While the methods used and system 10 will be described in the context of sexual offenders, the system 10 could just as easily be used in other contexts. For example, other tests could be developed for any group of person having covert attentional interest in an image. This would apply to other types of criminals, political enemies, consumers interested in specific aspects of commercial products, neurological or psychiatric patients. The only requirement is the identification and use of the appropriate visual stimulus.

A display processor 30 within a controller 28 of the system 10 may retrieve one or more image files 20, 22 from a memory and present the images to a person 12 on the display 16 either statically or dynamically. Each of the image files 20, 22 may include one or more elements 32, 34 along with the coordinate positions of the elements 32, 34 within each of the images 20, 22. Where the images 20, 22 are presented dynamically, the display processor 30 may maintain an image table of image data including current positional information (e.g., x-y coordinates) for each of the elements 32, 34 as they are moved around the display 16.

As the images 20, 22 are presented to the person 12, the eye tracking device 14 detects the position and movement of the eyes 13 of the person 12. A tracking processor 36 within the host 18 may receive the position of the eyes 13, a distance between the person 12 and display 16 and calculate a center of the field of view of the eyes 13 on the display 16 under an appropriate coordinate system (e.g., x-y coordinates of the eye position on the display 16). Once calculated, the tracking processor 36 retrieves the then-current image table from the display processor 30 and combines the data as a snapshot in time of eye position versus image data and saves the data in a file 38.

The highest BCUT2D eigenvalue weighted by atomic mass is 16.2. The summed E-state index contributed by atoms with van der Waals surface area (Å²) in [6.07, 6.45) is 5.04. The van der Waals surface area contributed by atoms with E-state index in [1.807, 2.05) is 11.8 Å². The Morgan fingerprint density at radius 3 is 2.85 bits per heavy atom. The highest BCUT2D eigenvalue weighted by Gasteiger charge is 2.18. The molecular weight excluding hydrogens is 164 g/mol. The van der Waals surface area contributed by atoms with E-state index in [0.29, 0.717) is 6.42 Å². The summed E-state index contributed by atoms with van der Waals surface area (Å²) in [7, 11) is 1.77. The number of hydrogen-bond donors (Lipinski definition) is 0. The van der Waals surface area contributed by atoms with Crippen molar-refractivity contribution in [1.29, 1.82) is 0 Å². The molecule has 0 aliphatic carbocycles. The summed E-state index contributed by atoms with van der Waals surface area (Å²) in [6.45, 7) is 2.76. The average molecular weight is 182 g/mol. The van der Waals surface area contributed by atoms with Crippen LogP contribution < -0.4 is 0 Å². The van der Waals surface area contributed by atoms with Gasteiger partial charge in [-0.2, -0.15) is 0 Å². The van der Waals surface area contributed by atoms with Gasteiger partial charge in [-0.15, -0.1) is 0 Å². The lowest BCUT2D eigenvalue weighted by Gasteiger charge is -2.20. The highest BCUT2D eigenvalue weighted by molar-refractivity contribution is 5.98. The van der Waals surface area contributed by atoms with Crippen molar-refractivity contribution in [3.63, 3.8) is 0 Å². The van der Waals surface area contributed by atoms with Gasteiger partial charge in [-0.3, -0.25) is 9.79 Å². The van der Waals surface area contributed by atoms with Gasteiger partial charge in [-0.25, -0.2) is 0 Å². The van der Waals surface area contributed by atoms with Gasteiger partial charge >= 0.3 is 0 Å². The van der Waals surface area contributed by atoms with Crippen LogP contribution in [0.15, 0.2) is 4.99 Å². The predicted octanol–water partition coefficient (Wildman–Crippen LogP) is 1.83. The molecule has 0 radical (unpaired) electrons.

Also included within the controller 28 may be one or more programming modules 40, 42 that process the positional information about the eyes 13 to detect microsaccades and macular fixation. For example, FIGS. 2A-C show a time-elapsed image with eye position in the context of free viewing that may be displayed on a terminal 44 of a user of the system 10. FIG. 2A presents the image equalized for luminance and contrast. FIG. 2B shows a 45 second eye position trace during free visual exploration by a person, plotted over a low-contrast version of the image of FIG. 2A (for clarity). FIG. 2C is a 10 second period from FIG. 2B. The area of each circle in FIG. 2C indicates the duration of the fixation period (smaller circles correspond to fixations of shorter duration). The largest circle corresponds to a 1,678 ms fixation period. As shown, human faces attracted long-duration fixations in this normal subject and proved to be a primary focus of microsaccades in this image.